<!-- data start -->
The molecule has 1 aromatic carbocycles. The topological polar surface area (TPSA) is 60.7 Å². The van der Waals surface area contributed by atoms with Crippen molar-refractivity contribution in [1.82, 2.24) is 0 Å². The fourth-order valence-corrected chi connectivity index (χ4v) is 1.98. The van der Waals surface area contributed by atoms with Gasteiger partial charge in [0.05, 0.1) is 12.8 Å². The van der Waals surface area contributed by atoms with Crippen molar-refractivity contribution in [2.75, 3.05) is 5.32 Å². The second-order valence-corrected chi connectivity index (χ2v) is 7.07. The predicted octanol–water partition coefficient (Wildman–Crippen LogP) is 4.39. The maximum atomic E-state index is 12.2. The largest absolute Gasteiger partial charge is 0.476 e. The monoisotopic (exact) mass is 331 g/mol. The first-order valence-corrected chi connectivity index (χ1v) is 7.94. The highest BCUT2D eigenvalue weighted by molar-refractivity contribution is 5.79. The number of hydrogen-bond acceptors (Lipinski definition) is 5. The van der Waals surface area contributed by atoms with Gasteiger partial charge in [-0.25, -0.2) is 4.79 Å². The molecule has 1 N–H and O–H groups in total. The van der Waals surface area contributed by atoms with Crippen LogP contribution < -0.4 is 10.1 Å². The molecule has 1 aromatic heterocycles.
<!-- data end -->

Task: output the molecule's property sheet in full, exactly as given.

The molecule has 1 aromatic carbocycles. The topological polar surface area (TPSA) is 60.7 Å². The van der Waals surface area contributed by atoms with Crippen molar-refractivity contribution in [1.82, 2.24) is 0 Å². The fourth-order valence-corrected chi connectivity index (χ4v) is 1.98. The van der Waals surface area contributed by atoms with Gasteiger partial charge in [0.05, 0.1) is 12.8 Å². The van der Waals surface area contributed by atoms with Crippen molar-refractivity contribution in [2.75, 3.05) is 5.32 Å². The second-order valence-corrected chi connectivity index (χ2v) is 7.07. The predicted octanol–water partition coefficient (Wildman–Crippen LogP) is 4.39. The maximum atomic E-state index is 12.2. The largest absolute Gasteiger partial charge is 0.476 e. The monoisotopic (exact) mass is 331 g/mol. The first-order valence-corrected chi connectivity index (χ1v) is 7.94. The highest BCUT2D eigenvalue weighted by molar-refractivity contribution is 5.79. The number of hydrogen-bond acceptors (Lipinski definition) is 5. The van der Waals surface area contributed by atoms with Gasteiger partial charge in [-0.25, -0.2) is 4.79 Å². The molecule has 1 N–H and O–H groups in total. The van der Waals surface area contributed by atoms with Crippen LogP contribution < -0.4 is 10.1 Å². The molecule has 1 aromatic heterocycles.